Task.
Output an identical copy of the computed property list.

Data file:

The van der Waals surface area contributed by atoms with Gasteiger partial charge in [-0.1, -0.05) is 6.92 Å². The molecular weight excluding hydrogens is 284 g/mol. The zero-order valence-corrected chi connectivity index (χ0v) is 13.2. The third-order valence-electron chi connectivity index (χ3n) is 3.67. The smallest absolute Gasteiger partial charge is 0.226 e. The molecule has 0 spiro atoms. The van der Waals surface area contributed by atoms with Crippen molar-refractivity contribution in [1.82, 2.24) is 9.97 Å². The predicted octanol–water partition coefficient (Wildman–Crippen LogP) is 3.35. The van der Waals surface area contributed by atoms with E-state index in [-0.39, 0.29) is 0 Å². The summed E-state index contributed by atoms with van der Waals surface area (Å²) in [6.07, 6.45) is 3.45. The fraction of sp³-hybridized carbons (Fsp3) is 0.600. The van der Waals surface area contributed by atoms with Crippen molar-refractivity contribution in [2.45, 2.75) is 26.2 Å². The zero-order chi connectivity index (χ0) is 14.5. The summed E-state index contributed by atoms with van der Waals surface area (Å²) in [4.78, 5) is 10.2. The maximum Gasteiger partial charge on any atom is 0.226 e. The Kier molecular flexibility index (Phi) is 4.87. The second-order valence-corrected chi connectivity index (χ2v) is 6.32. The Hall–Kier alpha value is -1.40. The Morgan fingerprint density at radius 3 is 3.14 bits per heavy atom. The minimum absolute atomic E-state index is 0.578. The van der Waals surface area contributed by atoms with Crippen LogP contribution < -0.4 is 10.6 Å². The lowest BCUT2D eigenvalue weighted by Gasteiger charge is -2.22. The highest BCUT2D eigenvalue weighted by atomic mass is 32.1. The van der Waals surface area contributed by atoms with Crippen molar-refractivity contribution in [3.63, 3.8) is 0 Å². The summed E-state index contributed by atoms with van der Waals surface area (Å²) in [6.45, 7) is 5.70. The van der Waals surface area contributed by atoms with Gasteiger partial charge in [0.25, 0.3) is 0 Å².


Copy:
The van der Waals surface area contributed by atoms with Gasteiger partial charge in [-0.1, -0.05) is 6.92 Å². The molecular weight excluding hydrogens is 284 g/mol. The zero-order valence-corrected chi connectivity index (χ0v) is 13.2. The third-order valence-electron chi connectivity index (χ3n) is 3.67. The smallest absolute Gasteiger partial charge is 0.226 e. The molecule has 0 spiro atoms. The van der Waals surface area contributed by atoms with Crippen molar-refractivity contribution in [1.82, 2.24) is 9.97 Å². The predicted octanol–water partition coefficient (Wildman–Crippen LogP) is 3.35. The van der Waals surface area contributed by atoms with E-state index in [-0.39, 0.29) is 0 Å². The summed E-state index contributed by atoms with van der Waals surface area (Å²) in [6.07, 6.45) is 3.45. The fraction of sp³-hybridized carbons (Fsp3) is 0.600. The van der Waals surface area contributed by atoms with Crippen molar-refractivity contribution in [2.45, 2.75) is 26.2 Å². The zero-order chi connectivity index (χ0) is 14.5. The summed E-state index contributed by atoms with van der Waals surface area (Å²) in [4.78, 5) is 10.2. The maximum Gasteiger partial charge on any atom is 0.226 e. The Kier molecular flexibility index (Phi) is 4.87. The second-order valence-corrected chi connectivity index (χ2v) is 6.32. The Hall–Kier alpha value is -1.40. The Morgan fingerprint density at radius 3 is 3.14 bits per heavy atom. The minimum absolute atomic E-state index is 0.578. The van der Waals surface area contributed by atoms with Crippen LogP contribution < -0.4 is 10.6 Å². The lowest BCUT2D eigenvalue weighted by Gasteiger charge is -2.22. The highest BCUT2D eigenvalue weighted by atomic mass is 32.1. The van der Waals surface area contributed by atoms with Crippen molar-refractivity contribution in [3.63, 3.8) is 0 Å². The summed E-state index contributed by atoms with van der Waals surface area (Å²) in [6.45, 7) is 5.70. The van der Waals surface area contributed by atoms with Gasteiger partial charge in [0.25, 0.3) is 0 Å².